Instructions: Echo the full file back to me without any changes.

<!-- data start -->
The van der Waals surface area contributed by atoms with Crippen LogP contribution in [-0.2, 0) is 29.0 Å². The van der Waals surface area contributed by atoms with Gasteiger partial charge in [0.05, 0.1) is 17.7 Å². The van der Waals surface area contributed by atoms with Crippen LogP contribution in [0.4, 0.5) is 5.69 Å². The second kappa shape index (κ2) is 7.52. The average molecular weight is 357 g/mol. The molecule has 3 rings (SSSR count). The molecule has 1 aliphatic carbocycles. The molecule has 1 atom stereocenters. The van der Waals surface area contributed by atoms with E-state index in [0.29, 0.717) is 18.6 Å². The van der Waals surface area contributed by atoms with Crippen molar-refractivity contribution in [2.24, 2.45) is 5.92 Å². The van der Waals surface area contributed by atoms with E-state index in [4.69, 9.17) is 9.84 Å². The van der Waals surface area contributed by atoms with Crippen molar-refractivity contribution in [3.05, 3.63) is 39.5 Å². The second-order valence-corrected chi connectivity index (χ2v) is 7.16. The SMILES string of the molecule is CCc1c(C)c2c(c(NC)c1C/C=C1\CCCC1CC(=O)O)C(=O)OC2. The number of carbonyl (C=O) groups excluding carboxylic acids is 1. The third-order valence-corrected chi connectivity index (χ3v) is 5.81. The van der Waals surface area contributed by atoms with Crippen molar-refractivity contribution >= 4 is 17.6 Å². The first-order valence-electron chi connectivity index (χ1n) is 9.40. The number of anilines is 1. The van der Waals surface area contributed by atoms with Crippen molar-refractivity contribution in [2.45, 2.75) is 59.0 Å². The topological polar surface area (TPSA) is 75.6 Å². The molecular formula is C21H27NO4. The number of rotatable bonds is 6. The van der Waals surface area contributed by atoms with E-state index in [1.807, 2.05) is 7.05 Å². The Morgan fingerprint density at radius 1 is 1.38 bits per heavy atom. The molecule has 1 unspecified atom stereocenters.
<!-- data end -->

The van der Waals surface area contributed by atoms with Crippen LogP contribution in [-0.2, 0) is 29.0 Å². The van der Waals surface area contributed by atoms with Gasteiger partial charge in [0.05, 0.1) is 17.7 Å². The van der Waals surface area contributed by atoms with Crippen LogP contribution in [0.4, 0.5) is 5.69 Å². The second kappa shape index (κ2) is 7.52. The average molecular weight is 357 g/mol. The molecule has 3 rings (SSSR count). The molecule has 1 aliphatic carbocycles. The molecule has 1 atom stereocenters. The van der Waals surface area contributed by atoms with E-state index in [0.29, 0.717) is 18.6 Å². The van der Waals surface area contributed by atoms with Crippen molar-refractivity contribution in [2.24, 2.45) is 5.92 Å². The van der Waals surface area contributed by atoms with E-state index in [4.69, 9.17) is 9.84 Å². The van der Waals surface area contributed by atoms with Crippen molar-refractivity contribution in [3.05, 3.63) is 39.5 Å². The second-order valence-corrected chi connectivity index (χ2v) is 7.16. The SMILES string of the molecule is CCc1c(C)c2c(c(NC)c1C/C=C1\CCCC1CC(=O)O)C(=O)OC2. The number of carbonyl (C=O) groups excluding carboxylic acids is 1. The third-order valence-corrected chi connectivity index (χ3v) is 5.81. The van der Waals surface area contributed by atoms with Crippen molar-refractivity contribution >= 4 is 17.6 Å². The first-order valence-electron chi connectivity index (χ1n) is 9.40. The number of anilines is 1. The van der Waals surface area contributed by atoms with Crippen molar-refractivity contribution in [2.45, 2.75) is 59.0 Å². The topological polar surface area (TPSA) is 75.6 Å². The molecular formula is C21H27NO4. The number of rotatable bonds is 6. The van der Waals surface area contributed by atoms with E-state index in [1.807, 2.05) is 7.05 Å². The Morgan fingerprint density at radius 1 is 1.38 bits per heavy atom. The molecule has 1 unspecified atom stereocenters.